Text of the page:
Newcastle have to pay Spurs £12.5m if they want Pochettino this month
Newcastle will have to pay Tottenham £12.5m if they appoint Mauricio Pochettino to replace Steve Bruce this month… but in-demand boss can go to St James’ Park for FREE from June
- Newcastle will have to pay Spurs £12.5m to hire Mauricio Pochettino this month
- He received the same fee in compensation following his dismissal in November
- An agreement means any club who hire him six months after have to repay it
- But the Magpies could potentially appoint him for free before Project Restart
Newcastle will have to pay Tottenham £12.5million if they want to appoint Mauricio Pochettino as manager this month.
The manager was sacked in November and was paid the same fee in compensation but part of the agreement means any club wishing to employ him within six months would have to repay Spurs that amount.
Sources told ESPN that the agreement expires at the end of this month which would allow the Magpies to appoint the Argentinian in-time for a proposed resumption of Premier League matches in mid-June.
Newcastle will have to pay Spurs £12.5m if they want to hire Mauricio Pochettino this month
Sportsmail revealed last month Steve Bruce is set to keep his job if a takeover goes through
Newcastle are on the verge of completing a £300million takeover led by a consortium backed by money from Saudi Arabia’s public investment fund and there are reports new owners are looking for a big name manager to replace Steve Bruce.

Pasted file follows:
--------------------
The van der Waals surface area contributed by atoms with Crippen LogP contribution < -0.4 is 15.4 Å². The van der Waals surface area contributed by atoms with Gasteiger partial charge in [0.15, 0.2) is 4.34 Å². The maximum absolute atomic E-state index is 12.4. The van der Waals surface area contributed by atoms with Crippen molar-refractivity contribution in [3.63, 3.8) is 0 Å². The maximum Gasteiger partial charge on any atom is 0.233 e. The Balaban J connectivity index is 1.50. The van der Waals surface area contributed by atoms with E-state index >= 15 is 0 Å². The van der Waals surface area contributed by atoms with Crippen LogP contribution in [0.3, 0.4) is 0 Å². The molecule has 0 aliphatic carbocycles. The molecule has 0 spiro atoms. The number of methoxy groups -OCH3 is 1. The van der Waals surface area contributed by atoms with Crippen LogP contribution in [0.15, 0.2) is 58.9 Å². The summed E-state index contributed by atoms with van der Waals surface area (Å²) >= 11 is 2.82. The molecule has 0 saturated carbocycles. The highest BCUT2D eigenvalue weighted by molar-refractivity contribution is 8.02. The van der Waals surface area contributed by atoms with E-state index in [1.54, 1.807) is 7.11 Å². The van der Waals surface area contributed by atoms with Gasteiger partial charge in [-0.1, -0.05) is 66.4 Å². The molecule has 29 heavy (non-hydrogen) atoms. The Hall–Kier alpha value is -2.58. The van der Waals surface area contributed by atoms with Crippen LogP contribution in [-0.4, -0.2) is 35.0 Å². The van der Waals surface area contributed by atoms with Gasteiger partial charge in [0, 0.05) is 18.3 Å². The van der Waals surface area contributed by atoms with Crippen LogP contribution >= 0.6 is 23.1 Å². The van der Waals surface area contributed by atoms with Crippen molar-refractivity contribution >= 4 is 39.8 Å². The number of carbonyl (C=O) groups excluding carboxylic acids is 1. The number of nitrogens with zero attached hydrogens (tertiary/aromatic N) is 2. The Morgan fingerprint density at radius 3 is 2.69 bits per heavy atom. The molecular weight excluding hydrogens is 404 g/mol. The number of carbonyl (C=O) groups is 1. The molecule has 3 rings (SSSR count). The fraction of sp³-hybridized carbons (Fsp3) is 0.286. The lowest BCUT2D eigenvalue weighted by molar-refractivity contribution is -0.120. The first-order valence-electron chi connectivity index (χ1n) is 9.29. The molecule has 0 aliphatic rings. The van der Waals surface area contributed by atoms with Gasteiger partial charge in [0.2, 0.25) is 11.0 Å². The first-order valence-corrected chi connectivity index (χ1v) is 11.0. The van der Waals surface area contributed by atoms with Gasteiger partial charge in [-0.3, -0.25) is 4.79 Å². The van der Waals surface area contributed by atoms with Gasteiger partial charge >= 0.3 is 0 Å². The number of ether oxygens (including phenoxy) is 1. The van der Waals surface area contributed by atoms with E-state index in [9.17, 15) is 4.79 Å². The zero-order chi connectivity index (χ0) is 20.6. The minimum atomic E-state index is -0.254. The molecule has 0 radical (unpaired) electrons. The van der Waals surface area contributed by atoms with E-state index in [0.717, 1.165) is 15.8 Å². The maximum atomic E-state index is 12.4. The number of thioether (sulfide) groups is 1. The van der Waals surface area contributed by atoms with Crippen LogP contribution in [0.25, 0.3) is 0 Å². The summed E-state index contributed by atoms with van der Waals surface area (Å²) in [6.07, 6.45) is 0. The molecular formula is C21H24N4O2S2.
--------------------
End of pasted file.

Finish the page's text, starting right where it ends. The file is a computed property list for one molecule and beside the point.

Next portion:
But Sportsmail revealed last month that Bruce is set to keep his job if the deal goes through with sources believing owners think an immediate change would be wrong.
Pochettino is thought to be keen to get back into management and would be happy to manage another Premier League side but has not indicated whether he would be interested in the job at St James’ Park.
Any club wishing to appoint Pochettino six months after he left Spurs will have to pay the fee
The League still need to sign off on the takeover and have come under pressure from several groups to block a deal.
Amnesty International and the Human Rights Foundation have both written to the League’s chief executive Richard Masters, condemning Saudi Arabia’s record on human rights and calling for their bid to be rejected.
TV company beIN sports have also raised concerns over the issue of Premier League rights worth hundreds of millions of pounds being allegedly pirated by state-backed broadcasters in the country for the past three years.
Masters replied to Amnesty’s UK director Kate Allen to ensure that any deal would be examined with ‘rigour’.
A delay to the League approving a takeover could be financially beneficial for the Magpies if they did want to appoint Pochettino at a later date.
The club are closing in on a £300m takeover deal but the Premier League is yet to approve it
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